A former Russell McVeagh law firm partner has been found guilty of six misconduct charges, including touching summer interns inappropriately.
The New Zealand Lawyers and Conveyancers Disciplinary Tribunal found James Gardner-Hopkins’ conduct in all the charges relating to six separate incidents met the test of being regarded as “disgraceful or dishonourable”.
Most of the charges related to inappropriate sexual conduct at two Christmas functions in 2015 when the lawyer was based in Wellington.
The decision was released today and NZ Law Society president Tiani Epati said: “I want to acknowledge the courage of the victims and witnesses who came forward and bravely gave evidence for the National Standards Committee.”
Epati said it was an “important case for the legal profession”.
“The decision by the tribunal sets a clear benchmark for the standards expected of lawyers, not only within an office environment but when attending work functions and events.”
Gardner-Hopkins no longer works for Russell McVeagh.
In 2017, more than two years after the incidents, Gardner-Hopkins was appointed president of the Resource for Management Practitioners (RMLA).
Five of the charges related to his behaviour at the law firm’s Christmas party.
“At that party, five incidents of drunken behaviour occurred with junior staff members involving tactile dancing and other physical contact.”
The sixth charge related to his behaviour at another firm function held at his home.
During the tribunal hearing multiple former summer clerks testified that Gardner-Hopkins had touched them inappropriately, with one woman describing that she felt like a “piece of meat”.
Another woman said she felt “extremely” distressed and “cried all weekend” after he had touched her without consent and allegedly touched her friend’s breast in front of her.
When she discovered other women claimed they too had experienced misconduct she said it was “terrifying” because it made it feel like “it’s inescapable”.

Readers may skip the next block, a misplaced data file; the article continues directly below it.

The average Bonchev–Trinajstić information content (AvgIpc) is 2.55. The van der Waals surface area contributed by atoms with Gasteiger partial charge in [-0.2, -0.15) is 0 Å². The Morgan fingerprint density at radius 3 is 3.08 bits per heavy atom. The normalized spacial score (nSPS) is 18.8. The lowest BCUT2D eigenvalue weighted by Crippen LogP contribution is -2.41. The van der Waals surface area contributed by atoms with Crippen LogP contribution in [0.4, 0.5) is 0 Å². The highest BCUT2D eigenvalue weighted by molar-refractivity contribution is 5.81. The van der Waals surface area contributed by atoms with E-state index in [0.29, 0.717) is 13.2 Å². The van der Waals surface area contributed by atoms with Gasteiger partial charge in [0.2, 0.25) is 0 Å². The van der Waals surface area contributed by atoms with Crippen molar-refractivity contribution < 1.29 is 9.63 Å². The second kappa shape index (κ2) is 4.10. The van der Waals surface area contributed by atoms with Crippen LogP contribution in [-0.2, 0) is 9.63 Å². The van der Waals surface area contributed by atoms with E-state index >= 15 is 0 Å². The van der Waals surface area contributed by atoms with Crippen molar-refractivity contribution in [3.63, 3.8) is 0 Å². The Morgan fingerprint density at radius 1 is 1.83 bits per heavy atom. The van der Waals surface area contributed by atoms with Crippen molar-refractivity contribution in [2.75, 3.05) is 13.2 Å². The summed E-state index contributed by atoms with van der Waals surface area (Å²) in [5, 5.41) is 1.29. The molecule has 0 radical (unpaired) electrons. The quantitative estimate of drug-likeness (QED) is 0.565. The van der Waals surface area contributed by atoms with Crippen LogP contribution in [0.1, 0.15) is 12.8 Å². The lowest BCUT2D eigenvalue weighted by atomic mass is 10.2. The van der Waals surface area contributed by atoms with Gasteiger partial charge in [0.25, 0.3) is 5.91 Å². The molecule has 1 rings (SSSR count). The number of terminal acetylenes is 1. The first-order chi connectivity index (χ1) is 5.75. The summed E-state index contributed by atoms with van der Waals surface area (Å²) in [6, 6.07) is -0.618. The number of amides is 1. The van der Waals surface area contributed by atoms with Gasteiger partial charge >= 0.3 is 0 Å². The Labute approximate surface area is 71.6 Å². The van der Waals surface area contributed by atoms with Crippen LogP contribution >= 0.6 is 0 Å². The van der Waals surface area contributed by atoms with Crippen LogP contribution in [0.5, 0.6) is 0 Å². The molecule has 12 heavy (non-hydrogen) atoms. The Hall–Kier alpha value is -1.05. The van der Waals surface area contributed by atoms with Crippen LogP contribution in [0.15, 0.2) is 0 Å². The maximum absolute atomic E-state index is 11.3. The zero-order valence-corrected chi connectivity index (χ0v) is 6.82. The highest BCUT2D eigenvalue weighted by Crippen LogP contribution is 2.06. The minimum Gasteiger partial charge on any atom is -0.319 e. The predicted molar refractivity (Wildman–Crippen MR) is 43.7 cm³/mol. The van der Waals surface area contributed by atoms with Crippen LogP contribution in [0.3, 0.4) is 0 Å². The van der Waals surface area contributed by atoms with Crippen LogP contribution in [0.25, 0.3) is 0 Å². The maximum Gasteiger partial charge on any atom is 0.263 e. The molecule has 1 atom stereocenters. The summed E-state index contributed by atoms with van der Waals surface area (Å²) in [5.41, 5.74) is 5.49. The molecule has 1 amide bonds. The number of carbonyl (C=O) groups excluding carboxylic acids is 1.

One victim claimed it felt like he touched her breast “forever”.
At the hearing Gardner-Hopkins said he had no intention of “creeping”, and he said it was “devastating” to learn how his actions affected the clerks.
One former worker told the hearing that supporting the interns who accused him of sexual misconduct felt like a “full-time job”.
She said even after complaints had been escalated he remained working and the women were “petrified” of running into him and were “traumatised”.
The woman said she was told by various people in the firm that she was a “troublemaker” and that she was making a “mountain out of a molehill”.
“Gaslighting is probably the best way to describe it.”
The incident where the practitioner touched an intern’s breast in front of others led to charge five, and was “arguably the most serious” according to the ruling.
“The fact that the practitioner was so disinhibited that he touched Ms B intimately in front of other people may speak to his level of intoxication.
“The accounts of the witnesses also agree that the practitioner suggested going home with Ms B at least twice, separately from his suggestion that they go to town together.”
It also referred to the firm’s culture of “work hard play hard”, and in particular about the culture of the EPNR team led by Gardner-Hopkins.
One young lawyer who worked in his team said her perception was that there was a misogynistic culture in that team and certainly female employees did not last long.
The tribunal said in its decision that the profession expected that “those who work with lawyers are respected and safe”.
“A basic behaviour expected of lawyers towards those they work with is that they are respectful and do not abuse their position of power. There is no place for objectification of women or indeed any person, by those in the profession of law.”
The tribunal said senior lawyers needed to model appropriate behaviour: “In this case Mr Gardner-Hopkins should have been aware of the apparent power imbalance between a partner and junior staff members at a social function.”
In their decision, the tribunal said Gardner-Hopkins had been “in denial”, and since the allegations were first put to him, his attempts at reconstruction had been influenced by a belief that he could not have acted in the manner described.
“We are satisfied that Mr Gardner-Hopkins’ explanations for the alleged conduct are unreliable. There is no doubt that he was severely intoxicated.”
Evidence from the complainants was “compelling”, the ruling said, which noted the complainants all had a clear recollection of the acts that they alleged Gardner-Hopkins engaged that night
The penalty for his misconduct is yet to be determined.